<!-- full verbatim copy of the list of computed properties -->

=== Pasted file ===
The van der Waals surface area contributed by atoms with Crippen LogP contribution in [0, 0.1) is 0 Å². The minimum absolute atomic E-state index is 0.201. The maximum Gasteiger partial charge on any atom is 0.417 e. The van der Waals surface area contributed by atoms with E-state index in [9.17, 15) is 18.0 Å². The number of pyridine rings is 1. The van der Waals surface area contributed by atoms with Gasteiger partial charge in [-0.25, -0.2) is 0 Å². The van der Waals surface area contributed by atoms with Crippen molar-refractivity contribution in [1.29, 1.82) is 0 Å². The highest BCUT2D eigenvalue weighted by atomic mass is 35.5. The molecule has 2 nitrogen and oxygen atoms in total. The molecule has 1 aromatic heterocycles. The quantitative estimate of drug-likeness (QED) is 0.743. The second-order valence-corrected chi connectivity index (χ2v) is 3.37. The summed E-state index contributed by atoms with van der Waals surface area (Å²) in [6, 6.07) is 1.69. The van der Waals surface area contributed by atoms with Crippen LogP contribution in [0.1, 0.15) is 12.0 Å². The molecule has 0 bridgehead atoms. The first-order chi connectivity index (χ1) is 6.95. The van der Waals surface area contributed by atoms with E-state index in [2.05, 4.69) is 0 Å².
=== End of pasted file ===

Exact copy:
The van der Waals surface area contributed by atoms with Crippen LogP contribution in [0, 0.1) is 0 Å². The minimum absolute atomic E-state index is 0.201. The maximum Gasteiger partial charge on any atom is 0.417 e. The van der Waals surface area contributed by atoms with E-state index in [9.17, 15) is 18.0 Å². The number of pyridine rings is 1. The van der Waals surface area contributed by atoms with Gasteiger partial charge in [-0.25, -0.2) is 0 Å². The van der Waals surface area contributed by atoms with Crippen molar-refractivity contribution in [1.29, 1.82) is 0 Å². The highest BCUT2D eigenvalue weighted by atomic mass is 35.5. The molecule has 2 nitrogen and oxygen atoms in total. The molecule has 1 aromatic heterocycles. The quantitative estimate of drug-likeness (QED) is 0.743. The second-order valence-corrected chi connectivity index (χ2v) is 3.37. The summed E-state index contributed by atoms with van der Waals surface area (Å²) in [6, 6.07) is 1.69. The van der Waals surface area contributed by atoms with Crippen LogP contribution in [0.1, 0.15) is 12.0 Å². The molecule has 0 bridgehead atoms. The first-order chi connectivity index (χ1) is 6.95. The van der Waals surface area contributed by atoms with E-state index in [2.05, 4.69) is 0 Å².